• Regulatory NewsRegulatory News

    Does Your Spouse Affect How you Perceive Drug Safety? An FDA Study Aims to Find out

    The US Food and Drug Administration (FDA) has announced another proposed study of consumers who watch drug advertising on TV—the second this week—this time trying to assess how spouses influence how consumers understand a drug's benefits and risks. Background FDA frequently studies consumer behavior as it related to drug advertising. An overview of recent studies is as follows: Date Topic Study Summary January 2012 Corrective Advertising Study to assess wh...
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    Barraged by Drug Ads? FDA Wants to Know How That Makes You Feel—About the Drug

    There's no shortage of pharmaceutical advertising on US television stations. Watch a TV show for long enough, and chances are good you might even see the same drug ad several times. Now the US Food and Drug Administration (FDA) says it's interested in studying whether consumers who view the same drug ad multiple times perceive the safety or efficacy of the advertised drug differently than those who view it only once. Background FDA frequently undertakes studies on direc...
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    In Unusual Letter, FDA Dismantles Company's Drug Superiority Claims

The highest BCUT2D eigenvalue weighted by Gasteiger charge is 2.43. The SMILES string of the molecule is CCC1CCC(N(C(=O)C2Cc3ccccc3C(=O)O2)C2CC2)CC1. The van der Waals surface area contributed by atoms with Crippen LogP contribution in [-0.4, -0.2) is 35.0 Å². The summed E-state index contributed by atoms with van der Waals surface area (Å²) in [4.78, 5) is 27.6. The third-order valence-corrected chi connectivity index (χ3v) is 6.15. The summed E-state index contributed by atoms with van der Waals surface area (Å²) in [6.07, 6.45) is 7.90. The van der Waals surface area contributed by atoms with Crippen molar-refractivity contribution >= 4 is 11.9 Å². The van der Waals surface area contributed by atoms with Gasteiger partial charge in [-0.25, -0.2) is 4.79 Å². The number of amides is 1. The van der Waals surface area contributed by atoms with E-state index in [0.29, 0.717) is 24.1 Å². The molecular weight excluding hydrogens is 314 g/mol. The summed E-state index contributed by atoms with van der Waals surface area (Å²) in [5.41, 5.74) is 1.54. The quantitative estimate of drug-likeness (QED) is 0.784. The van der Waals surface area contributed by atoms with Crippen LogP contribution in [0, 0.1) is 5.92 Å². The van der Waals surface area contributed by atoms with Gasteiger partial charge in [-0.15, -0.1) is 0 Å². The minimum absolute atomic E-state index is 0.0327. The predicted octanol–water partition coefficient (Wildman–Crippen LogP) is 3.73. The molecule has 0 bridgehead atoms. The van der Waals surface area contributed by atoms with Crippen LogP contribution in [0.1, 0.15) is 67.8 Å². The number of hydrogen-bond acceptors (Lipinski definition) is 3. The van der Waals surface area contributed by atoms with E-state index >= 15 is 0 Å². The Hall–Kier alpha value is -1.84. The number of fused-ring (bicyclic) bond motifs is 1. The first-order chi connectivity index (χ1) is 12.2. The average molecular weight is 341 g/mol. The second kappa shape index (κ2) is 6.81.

The US Food and Drug Administration's (FDA) drug advertising oversight division has sent a warning to a pharmaceutical company regarding materials used to promote a drug, saying the materials omitted "important risk information" and contained claims about the drug's superiority that did not hold up to the agency's close scrutiny. The Letter In its so-called " Untitled Letter " to New Jersey-based Sciecure Pharma, FDA's Office of Prescription Drug Promotion (OPDP) said i...
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    FDA Sends Warning Letter Over Anesthesia Drug's Claims, but Company Defends Ads

    New Jersey-based pharmaceutical manufacturer Pacira Pharmaceuticals has been sent a Warning Letter by the US Food and Drug Administration (FDA) after the regulator took issue with the way in which the company was promoting its analgesic drug Exparel. FDA's letter, dated 22 September 2014, references "educational technique flashcards" and a journal advertisement the agency said created the impression that Exparel has been approved for "new uses for which it lacks approval...
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    DTC Broadcast Advertisements: The Evolution of Major Statements

    Direct-to-consumer (“DTC”) advertising has a long, robust regulatory history, mostly rooted in debates over the pros and cons of promoting a prescription drug directly to consumers. 1 Critics have issued various condemnations about DTC, contending that DTC advertisements, to name a few concerns, increase drug costs, misinform patients rather than educate them, overemphasize a drug’s benefits, and minimize risk information by limiting the amount of drug risks included, pr...
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    Do Distractions in Drug Ads Put Consumers at Risk? FDA Study to Find out

    The US Food and Drug Administration (FDA) has received approval to go forward with a proposed study to study the effects of "distractions" in direct-to-consumer drug advertising, which it hypothesizes may reduce consumers' ability to remember risk information about a product. Background FDA announced the proposed study in May 2014, saying that while "previous research has shown that factors such as multiple scene changes and music in advertising can be distracting," t...